Newsom unveils new push for electrifying transportation
Written by Marc Albert
Building on a $4 billion dollar commitment made last year help accelerate California's shift to zero emission vehicles, last week Governor Gavin Newsom doubled down, unveiling a further six billion dollars for the initiative.
The plan is aimed at helping the state realize a seemingly far-fetched goal---ending the sale of gasoline powered vehicles by 2035. The governor's blueprint calls for subsidizing the purchase of zero emission vehicles for those of modest means and building charging stations in low income neighborhoods among other priorities.
That's needed, said Woody Hastings with the Climate Center, a nonprofit public policy group in Santa Rosa.
"The chicken and egg conundrum is, well, the auto manufacturers are going to build electric vehicles and hope that the infrastructure gets built, or are the private sector folks that do charging stations, or the utilities or are the municipalities going to build charging infrastructure and hope electric vehicles come?" Hastings said. "By the way, 60 percent of Sonoma County's greenhouse gas emission is from the transportation sector, so it's a big chunk of the problem, and if we can really get the vehicle miles travelled down, the actual number of gasoline powered vehicle miles travelled down and switch to electric vehicles that could be a very significant improvement in the greenhouse gas emission picture."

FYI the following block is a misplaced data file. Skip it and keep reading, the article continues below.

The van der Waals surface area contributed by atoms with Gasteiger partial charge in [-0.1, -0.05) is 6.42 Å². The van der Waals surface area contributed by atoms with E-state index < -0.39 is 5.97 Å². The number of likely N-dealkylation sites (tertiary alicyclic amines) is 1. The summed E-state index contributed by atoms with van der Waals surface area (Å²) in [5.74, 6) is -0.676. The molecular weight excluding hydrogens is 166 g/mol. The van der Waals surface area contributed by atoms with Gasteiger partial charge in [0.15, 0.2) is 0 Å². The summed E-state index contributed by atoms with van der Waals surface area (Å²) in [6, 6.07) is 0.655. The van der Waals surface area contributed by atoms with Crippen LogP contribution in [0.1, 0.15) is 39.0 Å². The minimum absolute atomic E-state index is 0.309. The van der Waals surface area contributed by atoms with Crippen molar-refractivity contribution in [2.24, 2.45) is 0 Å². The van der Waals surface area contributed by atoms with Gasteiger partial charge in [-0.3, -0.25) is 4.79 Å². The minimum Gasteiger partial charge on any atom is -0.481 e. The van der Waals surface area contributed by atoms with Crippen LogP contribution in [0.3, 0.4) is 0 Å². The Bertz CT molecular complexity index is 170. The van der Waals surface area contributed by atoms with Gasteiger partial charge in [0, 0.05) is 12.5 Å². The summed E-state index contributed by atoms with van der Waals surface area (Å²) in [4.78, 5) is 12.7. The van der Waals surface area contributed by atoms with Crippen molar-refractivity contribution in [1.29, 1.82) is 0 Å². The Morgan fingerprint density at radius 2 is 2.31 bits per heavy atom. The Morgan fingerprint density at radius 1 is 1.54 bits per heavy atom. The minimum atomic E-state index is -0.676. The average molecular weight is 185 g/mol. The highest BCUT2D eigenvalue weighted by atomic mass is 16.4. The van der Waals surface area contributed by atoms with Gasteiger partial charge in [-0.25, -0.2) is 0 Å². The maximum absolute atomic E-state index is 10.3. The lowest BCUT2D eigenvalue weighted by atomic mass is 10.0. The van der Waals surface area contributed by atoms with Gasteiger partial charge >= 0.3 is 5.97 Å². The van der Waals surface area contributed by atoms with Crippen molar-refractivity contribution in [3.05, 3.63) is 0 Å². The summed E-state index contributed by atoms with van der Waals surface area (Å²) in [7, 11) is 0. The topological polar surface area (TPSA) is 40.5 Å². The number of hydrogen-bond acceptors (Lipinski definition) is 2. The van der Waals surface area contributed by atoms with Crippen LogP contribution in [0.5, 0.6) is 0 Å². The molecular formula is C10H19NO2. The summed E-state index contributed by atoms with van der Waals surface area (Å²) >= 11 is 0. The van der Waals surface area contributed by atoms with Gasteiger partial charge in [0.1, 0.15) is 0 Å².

Cultivating emerging manufacturing is also an aim. The initiative would subsidize electric buses and trucks for transit agencies, schools and things like deliveries and trash pickup.
"Well, they're still way more expensive than the conventional vehicles, but the technology is definitely getting there," Hastings said.
Hastings doesn't foresee shortages as more demand is placed on the grid. There's time to prepare, he said.
"We need to crack the nut of being able to have solar parking shade structures, solar on more municipal building rooftops and warehouse rooftops, and things like that, starting with the built environment, so that we're not carpeting our hillsides and the Central Valley and deserts with enormous utility scale solar arrays," Hastings said.
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